As I began reading through the court suit that Jacqueline and John Stowers have filed against various Ohio officials, I kept wondering about the retail licensing provision that supposedly prompted the entire affair. How was it that the Manna Storehouse was exempt, or possibly violated it?
But as I continued reading, and learning that the level of violence and abuse was probably even worse than what I and other bloggers previously described, I found myself considering another question: What was the real message the Lorain County and Ohio Department of Agriculture officials were trying to deliver, to the Stowers, and to the community at large?
For it’s clear from the suit that the state’s retail licensing provisions are vague at best in terms of their application to the Manna Storehouse cooperative. There are all kinds of exemptions. In that spirit, the Stowers had, a year earlier, requested via certified mail clarification of the regulations as would apply to Manna Storehouse.
The answer was a knock on the door December 1, according to the suit, “and Katie Stowers opened. Police shoved Katie Stowers to the side, and immediately entered the residence, without first announcing (1) that they were police; or (2) the purpose of the visit. During the raid, at least one, if not several police entered the home with guns drawn, and the Stowers home was surrounded by police who also had guns drawn. Once having obtained entry into the home, the lead officer on the raid, with his gun drawn, swiftly and immediately moved to the upstairs of the home, where he found 8 small children in the middle of a home-schooling lesson. The officer used physical force to get Jacqueline Stowers and her children down the stairs. The officers held the Stowers family captive in their living room for in excess of six hours. During the time that the Stowers were held captive, police and the Ohio Department of Agriculture agents, directed by agent William Lesho, searched not just the Manna Storehouse portion of the Stowers’ property, but also the Stowers’ entire personal residence, and their entire 26-acre property. The police and Ohio Department of Agriculture agents seized the Stowers’ personal family computers, personal cell phones, and personal food supply…” And on and on it goes.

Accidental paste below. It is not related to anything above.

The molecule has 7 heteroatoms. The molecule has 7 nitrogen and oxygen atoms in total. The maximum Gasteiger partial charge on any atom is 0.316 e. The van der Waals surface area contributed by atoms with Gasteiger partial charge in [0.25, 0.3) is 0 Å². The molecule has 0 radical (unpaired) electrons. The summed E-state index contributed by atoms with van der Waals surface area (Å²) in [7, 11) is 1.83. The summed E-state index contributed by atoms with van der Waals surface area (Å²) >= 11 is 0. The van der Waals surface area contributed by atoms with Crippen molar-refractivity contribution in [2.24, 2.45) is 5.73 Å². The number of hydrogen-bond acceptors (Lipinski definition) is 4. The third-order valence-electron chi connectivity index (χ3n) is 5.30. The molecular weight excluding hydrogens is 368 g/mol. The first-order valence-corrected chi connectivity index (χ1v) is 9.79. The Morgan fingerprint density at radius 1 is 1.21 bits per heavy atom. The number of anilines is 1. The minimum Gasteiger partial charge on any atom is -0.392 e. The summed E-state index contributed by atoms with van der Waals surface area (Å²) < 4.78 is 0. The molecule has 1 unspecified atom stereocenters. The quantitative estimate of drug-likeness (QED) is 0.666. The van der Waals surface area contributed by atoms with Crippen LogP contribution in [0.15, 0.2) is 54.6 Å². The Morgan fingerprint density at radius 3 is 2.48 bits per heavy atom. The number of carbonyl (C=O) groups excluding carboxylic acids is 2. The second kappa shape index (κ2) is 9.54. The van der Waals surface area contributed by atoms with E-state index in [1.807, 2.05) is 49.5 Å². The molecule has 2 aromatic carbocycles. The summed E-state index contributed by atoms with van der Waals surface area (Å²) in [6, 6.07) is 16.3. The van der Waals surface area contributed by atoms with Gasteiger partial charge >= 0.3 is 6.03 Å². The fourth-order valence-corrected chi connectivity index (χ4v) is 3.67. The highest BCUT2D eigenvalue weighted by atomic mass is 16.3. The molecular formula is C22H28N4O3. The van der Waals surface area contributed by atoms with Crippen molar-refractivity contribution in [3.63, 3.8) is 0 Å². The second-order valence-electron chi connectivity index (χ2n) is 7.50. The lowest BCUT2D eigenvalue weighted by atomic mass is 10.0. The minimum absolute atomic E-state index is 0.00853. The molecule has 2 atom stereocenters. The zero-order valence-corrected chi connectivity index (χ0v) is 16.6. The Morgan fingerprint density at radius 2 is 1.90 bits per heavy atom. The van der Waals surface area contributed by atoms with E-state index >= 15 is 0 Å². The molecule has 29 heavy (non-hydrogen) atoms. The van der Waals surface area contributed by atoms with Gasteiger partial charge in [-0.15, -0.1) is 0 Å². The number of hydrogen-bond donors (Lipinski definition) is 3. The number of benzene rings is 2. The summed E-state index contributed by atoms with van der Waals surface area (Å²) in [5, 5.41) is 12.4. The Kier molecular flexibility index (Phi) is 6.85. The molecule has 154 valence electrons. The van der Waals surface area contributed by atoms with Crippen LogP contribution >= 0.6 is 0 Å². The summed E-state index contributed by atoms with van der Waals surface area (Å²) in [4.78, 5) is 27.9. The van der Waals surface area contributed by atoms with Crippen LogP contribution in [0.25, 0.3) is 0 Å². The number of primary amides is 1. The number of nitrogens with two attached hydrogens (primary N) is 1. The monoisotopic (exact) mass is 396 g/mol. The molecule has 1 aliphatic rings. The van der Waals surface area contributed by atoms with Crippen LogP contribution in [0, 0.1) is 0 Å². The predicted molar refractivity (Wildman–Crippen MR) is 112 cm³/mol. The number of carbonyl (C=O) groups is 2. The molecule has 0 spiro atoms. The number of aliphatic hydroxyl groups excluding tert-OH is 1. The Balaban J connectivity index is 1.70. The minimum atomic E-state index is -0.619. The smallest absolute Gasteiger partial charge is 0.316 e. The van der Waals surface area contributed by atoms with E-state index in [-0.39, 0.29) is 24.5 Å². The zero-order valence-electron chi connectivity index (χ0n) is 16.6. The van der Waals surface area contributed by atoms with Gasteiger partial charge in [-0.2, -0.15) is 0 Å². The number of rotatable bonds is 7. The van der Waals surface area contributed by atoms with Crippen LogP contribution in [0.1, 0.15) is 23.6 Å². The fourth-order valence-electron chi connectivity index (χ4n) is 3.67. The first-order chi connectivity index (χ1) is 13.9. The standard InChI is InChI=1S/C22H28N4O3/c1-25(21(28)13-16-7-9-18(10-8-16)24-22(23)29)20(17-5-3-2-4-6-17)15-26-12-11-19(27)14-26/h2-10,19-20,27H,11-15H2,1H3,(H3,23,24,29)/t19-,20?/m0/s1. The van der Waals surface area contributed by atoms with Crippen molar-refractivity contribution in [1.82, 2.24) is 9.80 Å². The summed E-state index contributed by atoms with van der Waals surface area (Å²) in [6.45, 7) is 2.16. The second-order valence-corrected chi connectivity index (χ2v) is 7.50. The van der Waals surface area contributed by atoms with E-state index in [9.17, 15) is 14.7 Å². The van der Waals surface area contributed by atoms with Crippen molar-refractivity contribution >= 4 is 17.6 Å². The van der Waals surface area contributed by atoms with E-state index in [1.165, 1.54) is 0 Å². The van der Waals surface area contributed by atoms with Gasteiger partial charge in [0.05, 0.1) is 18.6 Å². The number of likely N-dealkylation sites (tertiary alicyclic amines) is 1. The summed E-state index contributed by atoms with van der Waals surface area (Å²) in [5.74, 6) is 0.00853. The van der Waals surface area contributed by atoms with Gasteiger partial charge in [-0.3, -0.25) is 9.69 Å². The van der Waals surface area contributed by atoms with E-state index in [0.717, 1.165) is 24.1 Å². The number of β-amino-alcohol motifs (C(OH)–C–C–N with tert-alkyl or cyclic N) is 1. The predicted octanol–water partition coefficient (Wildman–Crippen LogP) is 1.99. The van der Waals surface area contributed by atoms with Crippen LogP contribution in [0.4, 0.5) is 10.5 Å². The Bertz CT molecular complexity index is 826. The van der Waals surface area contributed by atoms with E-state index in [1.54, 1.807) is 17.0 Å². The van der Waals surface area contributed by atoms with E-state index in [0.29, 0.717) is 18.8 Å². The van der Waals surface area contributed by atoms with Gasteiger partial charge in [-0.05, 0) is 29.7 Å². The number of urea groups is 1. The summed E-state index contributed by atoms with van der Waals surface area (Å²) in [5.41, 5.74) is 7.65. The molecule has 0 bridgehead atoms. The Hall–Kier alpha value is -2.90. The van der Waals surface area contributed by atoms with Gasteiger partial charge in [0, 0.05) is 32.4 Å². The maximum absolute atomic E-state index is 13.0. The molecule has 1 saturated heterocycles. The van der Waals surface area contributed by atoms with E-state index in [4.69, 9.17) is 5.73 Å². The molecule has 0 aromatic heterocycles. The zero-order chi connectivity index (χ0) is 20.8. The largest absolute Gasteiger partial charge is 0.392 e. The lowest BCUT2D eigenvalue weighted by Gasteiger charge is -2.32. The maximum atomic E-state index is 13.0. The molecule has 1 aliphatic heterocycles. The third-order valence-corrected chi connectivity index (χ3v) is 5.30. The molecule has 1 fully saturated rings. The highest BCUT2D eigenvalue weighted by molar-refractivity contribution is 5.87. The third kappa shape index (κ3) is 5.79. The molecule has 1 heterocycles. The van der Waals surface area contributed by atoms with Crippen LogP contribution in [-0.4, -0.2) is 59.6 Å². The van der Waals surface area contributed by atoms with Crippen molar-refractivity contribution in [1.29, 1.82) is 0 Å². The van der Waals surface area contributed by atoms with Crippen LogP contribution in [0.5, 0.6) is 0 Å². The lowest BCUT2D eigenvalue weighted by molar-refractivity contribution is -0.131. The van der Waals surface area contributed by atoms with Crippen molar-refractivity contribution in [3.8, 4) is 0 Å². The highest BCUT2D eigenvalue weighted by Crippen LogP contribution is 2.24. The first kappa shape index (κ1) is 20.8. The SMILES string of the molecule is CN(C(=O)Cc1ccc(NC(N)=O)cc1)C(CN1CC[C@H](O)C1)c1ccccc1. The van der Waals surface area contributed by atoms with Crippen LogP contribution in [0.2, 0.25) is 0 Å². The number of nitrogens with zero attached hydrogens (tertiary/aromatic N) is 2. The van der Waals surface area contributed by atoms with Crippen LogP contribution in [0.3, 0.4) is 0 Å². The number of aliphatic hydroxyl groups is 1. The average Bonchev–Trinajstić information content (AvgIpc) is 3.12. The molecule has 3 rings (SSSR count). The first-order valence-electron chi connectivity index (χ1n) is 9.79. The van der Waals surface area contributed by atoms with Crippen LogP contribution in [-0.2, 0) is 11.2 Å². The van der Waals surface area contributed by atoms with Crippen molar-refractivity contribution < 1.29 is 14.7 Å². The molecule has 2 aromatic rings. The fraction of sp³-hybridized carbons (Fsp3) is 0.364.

The suit charges that the search was unlawful because “there is no evidence whatsoever, to support anything other than a calm, peaceful and consented-to entry into, and search and seizure of, the Manna Storehouse and the Stowers’ private residence.” It also charges that the ODA and Lorain County health officials “acted beyond the scope of its administrative authority when it directed the police raid, search, and seizure…”
There was “taking of private property without compensation”—on the order of more than $10,000 worth of food, of which “$8,030 was for personal and family use. The reason this amount is so significant is because (1) ten children currently live with the Stowers; and (2) the Stowers had recently taken much of their personal herd of sheep to the butcher, which furnished a year’s supply of meat for the family.”
These are all violations of the U.S. and Ohio constitution, the suit argues. As for the retail licensing matter, the Manna Storehouse’s activities, which “include buying local food from farmers, growing their own food on their own farm, consuming, as a family, food they have grown and purchased, and distributing excess food that they have grown or purchased to members of their co-op in prearranged amounts. This activity is entirely different than operating retail food establishment. The Stowers and/or Manna Storehouse cannot reasonably be classified as a ‘retail food establishment’ because it does not store, process, prepare, manufacture or otherwise handle food for retail sale.”
So I return to my original question. What was the real message behind the raid? That if regulators decide co-ops should be categorized as retail establishments, and subject to various extra regulations and taxes, that the operators and members better just do what they’re told? That you question the regulators at risk of all your food and even your life, and the lives of your children?
It had to be about more than a retail license. Because of the ODA’s involvement, you can reasonably assume it was about sending a message. The ODA was involved in a violent raid and personal assault on raw milk producer Gary Oaks two years ago in Cincinnati as he distributed milk to herdshare members, and got away without any court action, or exposure beyond what I wrote about it. Gary experienced months of hospitalization associated with symptoms of post-traumatic stress disorder as a result of the assault.
I suspect the message has to do with concern about the growth of private groups, like herdshares and co-ops, to ensure access to organic nutritionally dense foods. Let’s see of the courts will stand up to the police-state tactics that ODA has grown so fond of.
(Thanks to Don Neeper for posting the link to the court case, and to the five-minute YouTube segment of the Stowers telling their tale, which is very moving.)
Speaking of assaults on private groups of consumers, Meadowsweet Dairy and its owners, Barb and Steve Smith, are planning an appeal of the court ruling against them last month, based on a decision by the Farm-to-Consumer Legal Defense Fund. The Smiths had claimed that their limited liability company and its 100-plus members were exempt from regulation by the New York Department of Agriculture and Markets, but a state court disagreed, ruling the members were “consumers” and thus subject to the same regulation as any farm with a raw milk permit.